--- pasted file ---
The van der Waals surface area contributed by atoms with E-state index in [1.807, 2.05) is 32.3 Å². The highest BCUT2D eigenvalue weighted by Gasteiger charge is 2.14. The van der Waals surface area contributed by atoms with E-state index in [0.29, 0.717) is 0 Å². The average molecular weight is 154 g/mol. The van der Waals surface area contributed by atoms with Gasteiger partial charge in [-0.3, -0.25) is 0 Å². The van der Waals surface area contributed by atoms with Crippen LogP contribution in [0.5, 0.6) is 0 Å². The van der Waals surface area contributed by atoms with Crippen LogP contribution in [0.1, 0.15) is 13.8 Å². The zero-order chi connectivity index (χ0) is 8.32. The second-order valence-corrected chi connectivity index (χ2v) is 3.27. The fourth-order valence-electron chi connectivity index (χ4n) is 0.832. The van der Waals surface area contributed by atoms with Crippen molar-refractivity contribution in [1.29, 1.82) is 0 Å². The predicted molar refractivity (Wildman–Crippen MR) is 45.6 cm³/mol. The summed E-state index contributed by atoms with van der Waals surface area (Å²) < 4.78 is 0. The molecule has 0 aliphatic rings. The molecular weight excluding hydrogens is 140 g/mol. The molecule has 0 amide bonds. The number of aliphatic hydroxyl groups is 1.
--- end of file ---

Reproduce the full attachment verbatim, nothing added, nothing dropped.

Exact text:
The van der Waals surface area contributed by atoms with E-state index in [1.807, 2.05) is 32.3 Å². The highest BCUT2D eigenvalue weighted by Gasteiger charge is 2.14. The van der Waals surface area contributed by atoms with E-state index in [0.29, 0.717) is 0 Å². The average molecular weight is 154 g/mol. The van der Waals surface area contributed by atoms with Gasteiger partial charge in [-0.3, -0.25) is 0 Å². The van der Waals surface area contributed by atoms with Crippen LogP contribution in [0.5, 0.6) is 0 Å². The van der Waals surface area contributed by atoms with Crippen LogP contribution in [0.1, 0.15) is 13.8 Å². The zero-order chi connectivity index (χ0) is 8.32. The second-order valence-corrected chi connectivity index (χ2v) is 3.27. The fourth-order valence-electron chi connectivity index (χ4n) is 0.832. The van der Waals surface area contributed by atoms with Crippen molar-refractivity contribution in [1.29, 1.82) is 0 Å². The predicted molar refractivity (Wildman–Crippen MR) is 45.6 cm³/mol. The summed E-state index contributed by atoms with van der Waals surface area (Å²) < 4.78 is 0. The molecule has 0 aliphatic rings. The molecular weight excluding hydrogens is 140 g/mol. The molecule has 0 amide bonds. The number of aliphatic hydroxyl groups is 1.